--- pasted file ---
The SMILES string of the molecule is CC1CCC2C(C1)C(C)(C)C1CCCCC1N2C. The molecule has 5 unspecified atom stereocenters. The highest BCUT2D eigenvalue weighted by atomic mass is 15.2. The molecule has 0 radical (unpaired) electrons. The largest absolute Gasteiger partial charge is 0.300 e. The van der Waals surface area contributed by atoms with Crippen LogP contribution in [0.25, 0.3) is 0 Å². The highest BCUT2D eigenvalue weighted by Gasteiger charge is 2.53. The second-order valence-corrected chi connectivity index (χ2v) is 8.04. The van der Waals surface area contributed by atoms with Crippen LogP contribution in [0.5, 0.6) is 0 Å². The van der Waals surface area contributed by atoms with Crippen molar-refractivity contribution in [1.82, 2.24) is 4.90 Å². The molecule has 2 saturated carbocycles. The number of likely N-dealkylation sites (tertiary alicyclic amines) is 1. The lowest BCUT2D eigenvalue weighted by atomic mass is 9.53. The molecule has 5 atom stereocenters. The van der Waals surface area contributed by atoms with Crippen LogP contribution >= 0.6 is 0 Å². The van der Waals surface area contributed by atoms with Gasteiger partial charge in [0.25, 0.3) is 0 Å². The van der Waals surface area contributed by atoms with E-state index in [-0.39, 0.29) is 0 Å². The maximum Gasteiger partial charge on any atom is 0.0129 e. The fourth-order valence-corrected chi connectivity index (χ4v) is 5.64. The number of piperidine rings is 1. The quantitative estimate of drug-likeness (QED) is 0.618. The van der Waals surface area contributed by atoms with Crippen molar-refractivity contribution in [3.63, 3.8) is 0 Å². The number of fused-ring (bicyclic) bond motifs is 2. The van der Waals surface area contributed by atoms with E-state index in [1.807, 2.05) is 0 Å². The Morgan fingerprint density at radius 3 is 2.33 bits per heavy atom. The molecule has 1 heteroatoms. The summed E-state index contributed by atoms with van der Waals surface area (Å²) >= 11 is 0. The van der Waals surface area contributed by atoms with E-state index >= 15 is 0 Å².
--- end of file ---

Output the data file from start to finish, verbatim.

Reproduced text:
The SMILES string of the molecule is CC1CCC2C(C1)C(C)(C)C1CCCCC1N2C. The molecule has 5 unspecified atom stereocenters. The highest BCUT2D eigenvalue weighted by atomic mass is 15.2. The molecule has 0 radical (unpaired) electrons. The largest absolute Gasteiger partial charge is 0.300 e. The van der Waals surface area contributed by atoms with Crippen LogP contribution in [0.25, 0.3) is 0 Å². The highest BCUT2D eigenvalue weighted by Gasteiger charge is 2.53. The second-order valence-corrected chi connectivity index (χ2v) is 8.04. The van der Waals surface area contributed by atoms with Crippen LogP contribution in [0.5, 0.6) is 0 Å². The van der Waals surface area contributed by atoms with Crippen molar-refractivity contribution in [1.82, 2.24) is 4.90 Å². The molecule has 2 saturated carbocycles. The number of likely N-dealkylation sites (tertiary alicyclic amines) is 1. The lowest BCUT2D eigenvalue weighted by atomic mass is 9.53. The molecule has 5 atom stereocenters. The van der Waals surface area contributed by atoms with Crippen LogP contribution >= 0.6 is 0 Å². The van der Waals surface area contributed by atoms with Gasteiger partial charge in [0.25, 0.3) is 0 Å². The van der Waals surface area contributed by atoms with E-state index in [-0.39, 0.29) is 0 Å². The maximum Gasteiger partial charge on any atom is 0.0129 e. The fourth-order valence-corrected chi connectivity index (χ4v) is 5.64. The number of piperidine rings is 1. The quantitative estimate of drug-likeness (QED) is 0.618. The van der Waals surface area contributed by atoms with Crippen molar-refractivity contribution in [3.63, 3.8) is 0 Å². The number of fused-ring (bicyclic) bond motifs is 2. The van der Waals surface area contributed by atoms with E-state index in [1.807, 2.05) is 0 Å². The Morgan fingerprint density at radius 3 is 2.33 bits per heavy atom. The molecule has 1 heteroatoms. The summed E-state index contributed by atoms with van der Waals surface area (Å²) >= 11 is 0. The van der Waals surface area contributed by atoms with E-state index >= 15 is 0 Å².